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[p. 14] greyve for my owne losses thowgh they have beene verry heavey & greate.’

Cradock was a member of the Parliament which sat April 13, 1640, for the city of London, and of the following session, beginning November 3, 1640, known as the Long Parliament.

Of this body, Sir John Bramston, a devoted Royalist, the son of one of the ship money judges, writes thus of its composition:—

‘Those gentlemen who had been imprisoned about the loans, benevolences, or any other the like matters; such citizens as had been sued, imprisoned or molested about tonnage or poundage, or the customs; all that had any ways appeared obstinate and refractory to the government and the king's commands about ship money, coat and conduct money or the Commission, were chosen either for counties or boroughs.’

Commissioners were sent into all counties for the defacing, demolishing, and quite taking away of all images, altars, or tables turned altarwise, crucifixes, superstitious pictures, monuments, and ‘reliques’ of idolatry out of all chapels and churches.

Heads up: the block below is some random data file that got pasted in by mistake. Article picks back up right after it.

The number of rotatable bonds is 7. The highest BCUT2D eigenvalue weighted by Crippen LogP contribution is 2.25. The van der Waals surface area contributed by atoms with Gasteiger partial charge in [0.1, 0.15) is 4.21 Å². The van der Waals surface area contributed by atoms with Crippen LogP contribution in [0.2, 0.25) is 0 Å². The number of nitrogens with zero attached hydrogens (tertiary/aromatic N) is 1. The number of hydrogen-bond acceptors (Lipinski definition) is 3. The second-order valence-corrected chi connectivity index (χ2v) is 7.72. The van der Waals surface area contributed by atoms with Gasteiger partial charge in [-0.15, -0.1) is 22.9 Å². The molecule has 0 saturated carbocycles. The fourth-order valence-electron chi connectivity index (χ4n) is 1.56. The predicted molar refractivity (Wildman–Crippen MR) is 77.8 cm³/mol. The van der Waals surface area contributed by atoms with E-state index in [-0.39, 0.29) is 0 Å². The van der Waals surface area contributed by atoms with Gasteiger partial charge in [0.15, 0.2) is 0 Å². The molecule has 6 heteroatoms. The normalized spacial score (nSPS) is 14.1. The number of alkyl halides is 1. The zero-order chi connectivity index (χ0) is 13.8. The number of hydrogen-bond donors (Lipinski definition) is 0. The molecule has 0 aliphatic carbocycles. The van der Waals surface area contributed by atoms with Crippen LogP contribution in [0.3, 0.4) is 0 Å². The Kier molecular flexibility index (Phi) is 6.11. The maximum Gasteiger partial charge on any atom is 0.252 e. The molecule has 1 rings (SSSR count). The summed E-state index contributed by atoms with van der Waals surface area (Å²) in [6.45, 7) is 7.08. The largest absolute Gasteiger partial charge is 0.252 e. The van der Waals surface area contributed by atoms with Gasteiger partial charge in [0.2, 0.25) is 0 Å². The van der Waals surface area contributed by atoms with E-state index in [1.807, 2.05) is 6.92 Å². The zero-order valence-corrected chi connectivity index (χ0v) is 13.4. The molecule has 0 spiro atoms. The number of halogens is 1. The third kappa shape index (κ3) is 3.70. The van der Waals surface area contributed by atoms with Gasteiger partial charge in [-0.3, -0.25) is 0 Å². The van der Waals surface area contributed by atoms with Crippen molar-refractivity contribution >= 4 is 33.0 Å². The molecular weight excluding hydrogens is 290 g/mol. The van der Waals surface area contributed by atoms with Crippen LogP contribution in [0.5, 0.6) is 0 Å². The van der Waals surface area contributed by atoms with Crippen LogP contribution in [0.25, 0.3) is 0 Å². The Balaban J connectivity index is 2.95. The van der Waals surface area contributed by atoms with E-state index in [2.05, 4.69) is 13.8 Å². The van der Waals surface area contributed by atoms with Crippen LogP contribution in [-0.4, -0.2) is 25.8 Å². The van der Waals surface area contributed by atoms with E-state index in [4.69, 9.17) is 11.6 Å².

At the present day we mourn the loss of tablets and memorials in the churches and even parish registers destroyed because of the gilt cross on the outside cover.

In the trial of Strafford and other important events, Cradock participated as a member of the House of Commons. May 21, 1641, he was on a committee for recusants with Sir Henry Mildmay, Sir Symon d'ewes, and others. This was his last appearance, as he died May 27, 1641.

May 28, 1641, ‘This evening there was an order given for a writ to issue for the new election of a. Burgess for London in Master Cradock's place who is lately dead.’ (Diurnal Occurrences.)

The will of Matthew Cradock dated November 9, 1640 is recorded in Middlesex, Mass. Probate records, under date of February 12, 1662. In it he mentions his

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